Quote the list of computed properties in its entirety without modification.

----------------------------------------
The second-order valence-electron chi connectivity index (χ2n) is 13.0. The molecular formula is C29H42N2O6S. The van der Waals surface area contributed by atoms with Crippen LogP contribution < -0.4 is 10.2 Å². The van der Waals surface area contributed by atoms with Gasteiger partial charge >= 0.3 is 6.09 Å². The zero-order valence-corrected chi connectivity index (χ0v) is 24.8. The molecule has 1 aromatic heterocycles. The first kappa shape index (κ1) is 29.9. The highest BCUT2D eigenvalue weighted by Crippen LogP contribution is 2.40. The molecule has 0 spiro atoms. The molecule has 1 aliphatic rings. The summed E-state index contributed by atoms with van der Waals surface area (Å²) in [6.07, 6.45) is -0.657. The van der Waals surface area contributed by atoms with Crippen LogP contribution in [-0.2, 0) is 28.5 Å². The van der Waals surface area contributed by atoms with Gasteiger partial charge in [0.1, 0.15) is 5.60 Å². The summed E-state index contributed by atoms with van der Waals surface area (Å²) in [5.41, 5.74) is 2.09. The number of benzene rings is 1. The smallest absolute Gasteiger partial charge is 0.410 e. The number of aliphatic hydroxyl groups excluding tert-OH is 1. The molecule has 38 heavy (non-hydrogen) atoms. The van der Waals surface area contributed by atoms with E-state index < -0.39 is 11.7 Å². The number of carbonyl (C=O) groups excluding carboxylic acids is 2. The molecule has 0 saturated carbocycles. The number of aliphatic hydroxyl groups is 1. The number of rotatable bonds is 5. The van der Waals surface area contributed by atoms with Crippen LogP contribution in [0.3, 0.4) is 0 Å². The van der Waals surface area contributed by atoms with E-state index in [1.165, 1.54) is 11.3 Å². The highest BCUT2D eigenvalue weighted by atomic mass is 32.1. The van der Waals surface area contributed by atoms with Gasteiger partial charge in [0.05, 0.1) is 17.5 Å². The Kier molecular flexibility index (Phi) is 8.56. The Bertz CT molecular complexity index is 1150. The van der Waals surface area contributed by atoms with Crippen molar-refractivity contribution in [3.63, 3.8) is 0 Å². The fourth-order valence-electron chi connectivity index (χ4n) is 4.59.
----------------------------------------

The second-order valence-electron chi connectivity index (χ2n) is 13.0. The molecular formula is C29H42N2O6S. The van der Waals surface area contributed by atoms with Crippen LogP contribution < -0.4 is 10.2 Å². The van der Waals surface area contributed by atoms with Gasteiger partial charge >= 0.3 is 6.09 Å². The zero-order valence-corrected chi connectivity index (χ0v) is 24.8. The molecule has 1 aromatic heterocycles. The first kappa shape index (κ1) is 29.9. The highest BCUT2D eigenvalue weighted by Crippen LogP contribution is 2.40. The molecule has 0 spiro atoms. The molecule has 1 aliphatic rings. The summed E-state index contributed by atoms with van der Waals surface area (Å²) in [6.07, 6.45) is -0.657. The van der Waals surface area contributed by atoms with Crippen LogP contribution in [-0.2, 0) is 28.5 Å². The van der Waals surface area contributed by atoms with Gasteiger partial charge in [0.1, 0.15) is 5.60 Å². The summed E-state index contributed by atoms with van der Waals surface area (Å²) in [5.41, 5.74) is 2.09. The number of benzene rings is 1. The smallest absolute Gasteiger partial charge is 0.410 e. The number of aliphatic hydroxyl groups excluding tert-OH is 1. The molecule has 38 heavy (non-hydrogen) atoms. The van der Waals surface area contributed by atoms with E-state index < -0.39 is 11.7 Å². The number of carbonyl (C=O) groups excluding carboxylic acids is 2. The molecule has 0 saturated carbocycles. The number of aliphatic hydroxyl groups is 1. The number of rotatable bonds is 5. The van der Waals surface area contributed by atoms with Crippen LogP contribution in [0.3, 0.4) is 0 Å². The van der Waals surface area contributed by atoms with E-state index in [1.165, 1.54) is 11.3 Å². The highest BCUT2D eigenvalue weighted by atomic mass is 32.1. The van der Waals surface area contributed by atoms with Gasteiger partial charge in [0.05, 0.1) is 17.5 Å². The Kier molecular flexibility index (Phi) is 8.56. The Bertz CT molecular complexity index is 1150. The van der Waals surface area contributed by atoms with Crippen molar-refractivity contribution in [3.63, 3.8) is 0 Å². The fourth-order valence-electron chi connectivity index (χ4n) is 4.59.